Putin mobilizes 300,000 reservists in significant escalation

Image credits: Protests erupted immediately upon President Putin's mobilization announcement, as long anticipcated. [AP]

The Russian leader also hinted at nuclear use if “the territorial integrity” of Russia is “threatened.”

By Connor Echols

Russian President Vladimir Putin announced Wednesday that the Kremlin will mobilize 300,000 reservists, marking a significant escalation of the war in Ukraine.

The decision comes as Ukrainian battlefield successes have put Putin in hot water back home, with hawkish commentators attacking the Russian leader online. The move will mobilize about one fifth of Russia’s 2 million reservists.

In the same speech, Putin appeared to threaten the use of nuclear weapons if the war continues to turn against him. 

“If the territorial integrity of our country is threatened, we will use all available means to protect our people,” he said, adding that “this is not a bluff.”

Experts worry that the vague term “territorial integrity” implies that the Kremlin may be prepared to escalate to nuclear war over Crimea, which it considers to be part of its sovereign territory.

George Beebe, the director of grand strategy at the Quincy Institute, argued that the move is “yet another sign that we are in an intensifying escalation spiral with Russia.”

“Each side believes that upping the ante will force the other side to sober up and back down,” Beebe, who previously led the CIA’s Russia desk, said. “But at every stage in this war, each side has reacted by escalating even more.”

For Beebe, the risks of this escalation are stark. “This can only end in a direct confrontation between the world’s two largest nuclear powers unless both sides find a way to compromise,” he said.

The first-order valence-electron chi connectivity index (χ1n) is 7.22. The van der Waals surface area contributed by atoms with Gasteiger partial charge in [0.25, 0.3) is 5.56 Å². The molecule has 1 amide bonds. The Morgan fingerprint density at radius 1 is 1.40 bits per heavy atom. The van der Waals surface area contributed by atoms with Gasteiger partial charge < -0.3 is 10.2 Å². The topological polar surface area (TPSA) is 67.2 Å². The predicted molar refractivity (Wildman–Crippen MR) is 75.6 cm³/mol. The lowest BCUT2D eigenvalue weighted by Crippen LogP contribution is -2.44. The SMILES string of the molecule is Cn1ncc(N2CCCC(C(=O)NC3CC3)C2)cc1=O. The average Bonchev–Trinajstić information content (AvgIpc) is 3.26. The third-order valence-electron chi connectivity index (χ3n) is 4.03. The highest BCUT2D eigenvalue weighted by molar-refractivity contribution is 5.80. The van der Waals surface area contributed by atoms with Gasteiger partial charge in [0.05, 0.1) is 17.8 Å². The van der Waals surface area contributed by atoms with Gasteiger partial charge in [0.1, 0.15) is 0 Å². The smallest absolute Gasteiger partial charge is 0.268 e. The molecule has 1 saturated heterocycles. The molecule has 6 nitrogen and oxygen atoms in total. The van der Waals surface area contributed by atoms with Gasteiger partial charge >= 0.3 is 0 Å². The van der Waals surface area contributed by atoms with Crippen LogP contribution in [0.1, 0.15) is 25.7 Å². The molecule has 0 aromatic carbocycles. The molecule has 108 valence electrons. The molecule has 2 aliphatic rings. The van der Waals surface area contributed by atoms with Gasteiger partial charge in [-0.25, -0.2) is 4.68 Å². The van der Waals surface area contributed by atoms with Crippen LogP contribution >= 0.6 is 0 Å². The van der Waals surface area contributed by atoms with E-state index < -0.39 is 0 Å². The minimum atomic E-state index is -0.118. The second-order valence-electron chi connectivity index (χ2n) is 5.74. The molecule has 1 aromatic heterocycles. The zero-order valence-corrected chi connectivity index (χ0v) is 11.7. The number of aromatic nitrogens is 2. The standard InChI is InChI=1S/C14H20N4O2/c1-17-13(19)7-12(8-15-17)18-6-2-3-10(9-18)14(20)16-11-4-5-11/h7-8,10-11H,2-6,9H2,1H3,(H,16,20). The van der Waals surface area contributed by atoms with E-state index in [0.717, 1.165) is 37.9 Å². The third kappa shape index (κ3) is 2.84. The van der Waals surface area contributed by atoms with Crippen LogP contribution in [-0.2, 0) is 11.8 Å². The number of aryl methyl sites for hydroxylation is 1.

Putin also endorsed the upcoming referendums in Luhansk, Donetsk, Kherson, and Zaporizhzhia provinces in which locals will vote on whether to join the Russian Federation. Those regions make up approximately 15 percent of Ukraine’s total territory. 

Ukrainian presidential adviser Mykhailo Podolyak called the mobilization “absolutely predictable,” adding that “the war is clearly not going according to Russia’s scenario.”

The U.S. response has been similarly harsh. U.S. Ambassador to Ukraine Bridget Brink called the decision a sign of “weakness” and “Russian failure.”

“The United States will never recognize Russia’s claim to purportedly annexed Ukrainian territory, and we will continue to stand with Ukraine for as long as it takes,” Brink wrote on Twitter. 

European powers largely mirrored the U.S. response. A European Union spokesperson said the decision showed Moscow is “not interested in peace” and called the move a sign of “desperation.”

China, whose leader Xi Jinping met with Putin just last week, called for a ceasefire and urged “negotiations and solutions that answer all parties’ security concerns.”

“Every country’s reasonable security concerns should be valued, and all efforts conducive to resolving the crisis peacefully should be supported,” said a spokesperson for Beijing’s foreign ministry. “China calls for dialogue and consultation to resolve the divergences.”

Source: Responsible Statecraft

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